Property taxes are on the rise again across the metro area, and at a recent hearing in Ramsey County, homeowners voiced their discontent.
“We are not your ATM machine,” Joyce Thompson of Shoreview told County Board members.
The county has too easy a time spending money, said Sean Favorite, who owns rental property in St. Paul but has moved to more fiscally conservative Chanhassen.
But the double-digit percentage hikes that had drawn complaints in St. Paul are popping up in the suburbs, too — in Columbia Heights and Fridley, where home values are rebounding, and in Dayton, Blaine and Shoreview, too.
“It does appear that the value of existing properties is continuing to march upwards,” and that change often triggers higher tax bills, said Gary Carlson, intergovernmental relations director for the League of Minnesota Cities.
Hopkins residents also may find themselves inching nearer a 10 percent increase mark after voting in November to approve school spending proposals.
Because the cost of those levy votes do not appear on the Truth in Taxation statements sent to individual property owners in November, homeowners in Scott County — where a majority of the school districts had proposals on the ballot — can expect bigger increases when their 2018 bills arrive in March. That will be the case in Roseville, Shoreview and Mounds View as well.
Roseville and Mounds View district residents were among the 25 or so people who rose to challenge the size of their tax bills at the recent Ramsey County hearing.
In Hennepin County’s boardroom, however, the situation was quite different. There, as in Minneapolis City Hall the following night, the vast majority of speakers championed spending proposals, leaving the people who came to vent about their taxes puzzled and frustrated.
Mark Sauter, who lives on 16th Avenue S. in Minneapolis, had a simple message to share with Hennepin County Board and Minneapolis City Council members: He is nearing retirement, and after a property tax increase of 10.5 percent in 2017 and a projected 12.2 percent hike for 2018, he is worried that he will be taxed out of his home.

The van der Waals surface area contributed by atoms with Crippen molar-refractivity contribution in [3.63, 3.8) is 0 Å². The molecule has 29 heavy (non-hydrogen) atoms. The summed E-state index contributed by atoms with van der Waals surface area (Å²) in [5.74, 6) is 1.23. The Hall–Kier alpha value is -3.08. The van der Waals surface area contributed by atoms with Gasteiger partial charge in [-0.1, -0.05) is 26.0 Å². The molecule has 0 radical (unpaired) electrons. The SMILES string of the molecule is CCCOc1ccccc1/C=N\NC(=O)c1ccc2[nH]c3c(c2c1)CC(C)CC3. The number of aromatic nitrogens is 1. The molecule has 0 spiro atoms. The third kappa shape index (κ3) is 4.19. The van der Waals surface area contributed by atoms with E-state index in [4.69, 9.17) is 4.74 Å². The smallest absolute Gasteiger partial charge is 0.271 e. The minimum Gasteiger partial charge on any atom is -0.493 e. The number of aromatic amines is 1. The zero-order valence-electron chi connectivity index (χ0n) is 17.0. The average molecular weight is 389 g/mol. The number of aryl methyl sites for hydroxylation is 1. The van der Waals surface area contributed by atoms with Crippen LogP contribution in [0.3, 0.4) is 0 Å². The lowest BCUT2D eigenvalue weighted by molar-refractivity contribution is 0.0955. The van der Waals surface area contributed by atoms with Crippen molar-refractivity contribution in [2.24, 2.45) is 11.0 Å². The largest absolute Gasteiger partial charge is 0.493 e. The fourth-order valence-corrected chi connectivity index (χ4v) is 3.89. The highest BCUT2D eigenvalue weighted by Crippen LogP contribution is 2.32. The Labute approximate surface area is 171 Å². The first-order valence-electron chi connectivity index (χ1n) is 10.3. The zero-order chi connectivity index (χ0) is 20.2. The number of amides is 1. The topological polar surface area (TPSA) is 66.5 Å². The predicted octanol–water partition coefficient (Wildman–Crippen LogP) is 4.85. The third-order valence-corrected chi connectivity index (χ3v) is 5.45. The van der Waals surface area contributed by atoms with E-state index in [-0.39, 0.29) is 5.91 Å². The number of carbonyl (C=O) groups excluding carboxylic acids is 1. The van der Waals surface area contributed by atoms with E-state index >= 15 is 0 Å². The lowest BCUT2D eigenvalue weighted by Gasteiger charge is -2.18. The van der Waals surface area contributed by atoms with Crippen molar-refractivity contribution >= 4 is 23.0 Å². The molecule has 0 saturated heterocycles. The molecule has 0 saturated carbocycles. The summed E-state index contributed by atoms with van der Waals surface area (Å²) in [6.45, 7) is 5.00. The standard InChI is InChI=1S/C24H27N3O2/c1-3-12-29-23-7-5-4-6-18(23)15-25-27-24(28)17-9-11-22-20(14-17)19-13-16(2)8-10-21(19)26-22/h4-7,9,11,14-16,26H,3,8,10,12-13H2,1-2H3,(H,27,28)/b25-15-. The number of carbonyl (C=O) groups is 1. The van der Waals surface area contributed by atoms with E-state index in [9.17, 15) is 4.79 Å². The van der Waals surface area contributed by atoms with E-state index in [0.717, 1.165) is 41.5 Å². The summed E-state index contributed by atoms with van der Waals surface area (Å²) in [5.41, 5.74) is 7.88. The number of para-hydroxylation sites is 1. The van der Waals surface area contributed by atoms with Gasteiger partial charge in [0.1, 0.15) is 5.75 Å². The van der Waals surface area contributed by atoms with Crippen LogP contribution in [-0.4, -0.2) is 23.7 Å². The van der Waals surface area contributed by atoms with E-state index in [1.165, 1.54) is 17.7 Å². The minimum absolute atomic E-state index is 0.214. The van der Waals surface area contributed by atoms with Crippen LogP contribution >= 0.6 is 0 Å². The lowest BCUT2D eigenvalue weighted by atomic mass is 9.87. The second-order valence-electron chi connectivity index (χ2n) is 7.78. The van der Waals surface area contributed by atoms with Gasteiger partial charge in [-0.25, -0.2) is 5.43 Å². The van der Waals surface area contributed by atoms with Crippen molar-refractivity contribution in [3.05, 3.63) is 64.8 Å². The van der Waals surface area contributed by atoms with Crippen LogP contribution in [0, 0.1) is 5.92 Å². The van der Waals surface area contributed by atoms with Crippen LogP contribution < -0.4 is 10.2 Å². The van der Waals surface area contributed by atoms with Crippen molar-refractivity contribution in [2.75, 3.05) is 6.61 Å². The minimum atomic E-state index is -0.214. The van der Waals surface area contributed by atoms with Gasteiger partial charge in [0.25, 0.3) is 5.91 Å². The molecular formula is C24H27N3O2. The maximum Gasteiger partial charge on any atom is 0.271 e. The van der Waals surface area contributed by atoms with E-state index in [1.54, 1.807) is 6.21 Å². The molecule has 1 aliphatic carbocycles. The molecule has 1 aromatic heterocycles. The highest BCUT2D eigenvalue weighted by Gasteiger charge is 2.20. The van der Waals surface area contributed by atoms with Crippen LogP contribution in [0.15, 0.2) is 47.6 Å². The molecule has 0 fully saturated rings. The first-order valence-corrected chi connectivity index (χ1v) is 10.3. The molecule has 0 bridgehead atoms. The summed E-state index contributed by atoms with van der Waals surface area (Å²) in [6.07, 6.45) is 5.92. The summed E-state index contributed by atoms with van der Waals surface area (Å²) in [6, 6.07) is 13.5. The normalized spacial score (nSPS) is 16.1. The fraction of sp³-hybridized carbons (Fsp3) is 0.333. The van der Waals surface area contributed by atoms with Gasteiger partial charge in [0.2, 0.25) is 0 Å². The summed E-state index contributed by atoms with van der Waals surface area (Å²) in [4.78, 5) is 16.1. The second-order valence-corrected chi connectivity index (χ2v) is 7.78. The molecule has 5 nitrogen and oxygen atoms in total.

But Sauter was 13th on the list of speakers in Hennepin County, and 18th in Minneapolis.
That meant he had to listen first to advocates — seniors, high-rise residents and young people — speak on behalf of a $1.8 million plan to make county roads safer for bicyclists and pedestrians. Commissioner Peter McLaughlin successfully added that proposal to the county’s budget in an amendment last week.
At the Minneapolis hearing, speakers pushed for funding aimed at helping seniors stay in their homes, creating a sober house for American Indians struggling with heroin addiction and beefing up the Civil Rights Department for enforcement of the city’s new minimum wage and sick leave ordinances.
“I am a progressive. I want to see nice things,” Sauter said after the hearing. “But to raise your taxes by 20 to 22 percent in two years is a little too much.”
A contributing factor in Sauter’s increase is the value of his house, which jumped 15.6 percent this year. Taxpayers whose property values rise more sharply than others are more vulnerable to steeper hikes. A city assessor, he said, offered at the hearing to take a new look at the house.
“She was nice and I was cordial,” he added. But he is uncertain about taking her up on the offer because he fears it might trigger another increase.
Homeowners whose property tax bills increase by at least $100 and more than 12 percent in a single year are eligible for a state refund, regardless of income. For an application form, go to bit.ly/1loIEcw or call 651-296-3781.
Sparse attendance at City Hall
Favorite, who had challenged the Ramsey County Board’s spending practices, was approached after the hearing by Commissioner Toni Carter. She represents the Lexington-Hamline area in St. Paul where Favorite owns a rental property.
He said that Carter explained that spending decisions aren’t easy — that the county operates in a complex environment that involves state and federal funding, too.
Carter was gracious, he said, and walked him to his car, which he found impressive. Now, Favorite said, he would stand with her on issues of mutual interest if she needs him.
The other tax hearings in St. Paul were not as eventful.
No one addressed the school board.
Just four people spoke at City Hall, despite the fact that the owner of the city’s median-valued home is eyeing an 11.7 percent tax hike — an increase to be eased by a reduction in what he or she has paid separately for street maintenance.
Danette Lincoln, who lives on Marshall Avenue, is facing a 23.9 percent property tax hike. She expected a bigger crowd, she told the City Council. Maybe people figured it would be a waste of time to come, she said. But she wanted her say, and she sounded a familiar refrain: “You are taxing us out of this city.”